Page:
It’s my 100th post! And it’s going to piss people off. But this is my blog, my forum to say whatever I want, to pass judgment on whatever I wish. *bangs gavel* Court is in session, motherf-ers.
When I joined Facebook in 2008, I was hopeful. Maybe I can finally be friends with all those people I failed to connect with in high school, I thought, and we’ll realize that the early nineties was just a bad dream for all of us, filled with drug rugs and flannel and culminating in the death of Kurt Cobain.
I’ve discovered a few like-minded former classmates through social media, so my optimism wasn’t totally misguided. But for the most part, trying to reinvent high school through Facebook has been just like actual high school—a cycle of frustration, anger, and depression. By early 2010 I’d experienced the First Great Facebook Purge, where I unfriended everyone who proved themselves to be mired in small-mindedness. Even people I’d still kept in touch with over the years, and even some family members.
I cried that day, out of sheer frustration. My husband still calls it “Bloody Sunday.” There was a violence about it, a finality: I tried, but I’m done now. I’ll never try again.
I made my profile unsearchable. Occasionally, though, someone from high school will see that I’ve commented on another friend’s post and send me a friend request. I almost always oblige, but sometimes I have to unfriend the person later. Recently, I friended someone and then immediately unfriended her, within minutes of seeing her profile.
What is so objectionable, you’re asking, that you can’t even be friends with someone you disagree with on a social media site? Doesn’t that make you small-minded?
No. It does not. *bangs gavel again*
It’s one of my worst faults, my husband says, the way I look down on those who are religious. “But can’t you see that you, yourself, are being intolerant by saying that their ideas are wrong?”
“No,” I reply. “Because their ideas are wrong.”
Exhibit A: A friend request came from a former classmate whom I remember as adorable and sweet. On her timeline she posted a meme that reads something like this: “There is a lie in society today. The lie is that if you disagree with someone’s lifestyle, you must fear or hate that person.” This little gem came from Rick Warren, by the way. I hate to be judgmental, but if you’re posting Rick Warren memes, and they DON’T have anything to do with prostitutes or getting rich by hoodwinking the American public, then we’re probably not going to be friends.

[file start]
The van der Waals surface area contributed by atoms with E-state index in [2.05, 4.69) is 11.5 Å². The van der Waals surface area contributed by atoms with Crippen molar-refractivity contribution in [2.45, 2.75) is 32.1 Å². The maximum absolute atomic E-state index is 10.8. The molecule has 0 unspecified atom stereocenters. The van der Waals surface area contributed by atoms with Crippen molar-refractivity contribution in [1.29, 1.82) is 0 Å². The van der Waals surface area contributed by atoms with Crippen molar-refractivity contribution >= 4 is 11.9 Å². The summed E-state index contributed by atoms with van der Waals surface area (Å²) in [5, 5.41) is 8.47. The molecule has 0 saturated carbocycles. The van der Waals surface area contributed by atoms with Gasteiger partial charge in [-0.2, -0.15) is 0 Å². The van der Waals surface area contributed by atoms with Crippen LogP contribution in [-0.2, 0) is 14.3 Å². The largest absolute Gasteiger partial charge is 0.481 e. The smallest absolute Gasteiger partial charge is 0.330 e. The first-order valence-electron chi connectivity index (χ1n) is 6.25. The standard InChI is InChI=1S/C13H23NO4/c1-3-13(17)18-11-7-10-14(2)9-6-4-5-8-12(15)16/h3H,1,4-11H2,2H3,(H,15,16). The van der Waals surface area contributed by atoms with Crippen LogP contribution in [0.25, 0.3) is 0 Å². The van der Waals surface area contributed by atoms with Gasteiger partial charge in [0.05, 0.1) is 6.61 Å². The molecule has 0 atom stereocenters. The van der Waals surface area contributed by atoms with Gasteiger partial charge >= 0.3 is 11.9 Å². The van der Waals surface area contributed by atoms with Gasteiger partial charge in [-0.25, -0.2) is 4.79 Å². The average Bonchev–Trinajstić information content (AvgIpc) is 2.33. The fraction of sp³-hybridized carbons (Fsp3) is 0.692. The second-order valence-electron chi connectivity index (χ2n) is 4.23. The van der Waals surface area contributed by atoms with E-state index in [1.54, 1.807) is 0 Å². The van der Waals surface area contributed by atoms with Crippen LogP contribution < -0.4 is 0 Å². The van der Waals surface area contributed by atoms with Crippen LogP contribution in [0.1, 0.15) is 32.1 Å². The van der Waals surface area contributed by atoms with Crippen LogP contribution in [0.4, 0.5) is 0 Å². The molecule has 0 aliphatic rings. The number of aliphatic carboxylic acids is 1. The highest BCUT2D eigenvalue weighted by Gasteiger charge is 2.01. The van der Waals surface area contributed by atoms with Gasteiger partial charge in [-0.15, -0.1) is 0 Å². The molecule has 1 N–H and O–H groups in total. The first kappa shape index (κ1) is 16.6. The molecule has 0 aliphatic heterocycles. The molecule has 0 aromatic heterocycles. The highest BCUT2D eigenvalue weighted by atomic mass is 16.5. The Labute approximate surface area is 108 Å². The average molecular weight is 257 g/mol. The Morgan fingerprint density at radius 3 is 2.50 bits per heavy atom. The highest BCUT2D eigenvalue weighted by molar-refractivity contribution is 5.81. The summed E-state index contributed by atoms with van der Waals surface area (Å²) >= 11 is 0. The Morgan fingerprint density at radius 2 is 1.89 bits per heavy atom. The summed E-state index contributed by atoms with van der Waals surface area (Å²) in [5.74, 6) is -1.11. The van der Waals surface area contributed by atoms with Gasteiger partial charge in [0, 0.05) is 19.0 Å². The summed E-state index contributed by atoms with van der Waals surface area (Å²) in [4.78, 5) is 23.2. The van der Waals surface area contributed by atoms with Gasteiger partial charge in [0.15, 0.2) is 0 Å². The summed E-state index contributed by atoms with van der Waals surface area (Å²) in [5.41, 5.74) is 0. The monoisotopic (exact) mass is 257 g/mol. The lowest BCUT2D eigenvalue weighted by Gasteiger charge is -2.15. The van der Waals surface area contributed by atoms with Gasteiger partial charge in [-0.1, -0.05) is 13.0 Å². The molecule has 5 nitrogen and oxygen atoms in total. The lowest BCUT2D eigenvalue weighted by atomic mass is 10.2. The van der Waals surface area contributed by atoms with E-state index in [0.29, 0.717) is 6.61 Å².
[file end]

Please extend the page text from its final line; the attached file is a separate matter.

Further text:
The gist of Warren’s quote, in context, was that all Christians should act compassionately. But with her status “I’m tired of being called a hater,” it took on a different feel. Why don’t we just call this meme what it is? I DON’T LIKE GAY PEOPLE, AND I WANT TO FEEL BETTER ABOUT IT. There you go. I’ll grant you this—maybe you don’t have hate in your heart. You always seemed nice, and you have three adorable kids, and I’m sure you love them and are living your life being as kind to others as you can be.
You’re not hateful. What you are is ignorant. I know this because you used the word “lifestyle,” which shows me that you think being gay is a choice. It shows me that you do not actually know a gay person. And I’m not talking about your hairstylist or the theater kid from high school. You don’t actually know a gay person—have talked to him or her, listened to his or her struggles, know his or her stories of falling in love. Because if you had, you would know that you can “disagree” with someone’s sexual orientation about as much as you can “disagree” with someone’s race. You’re “disagreeing” with how someone was born.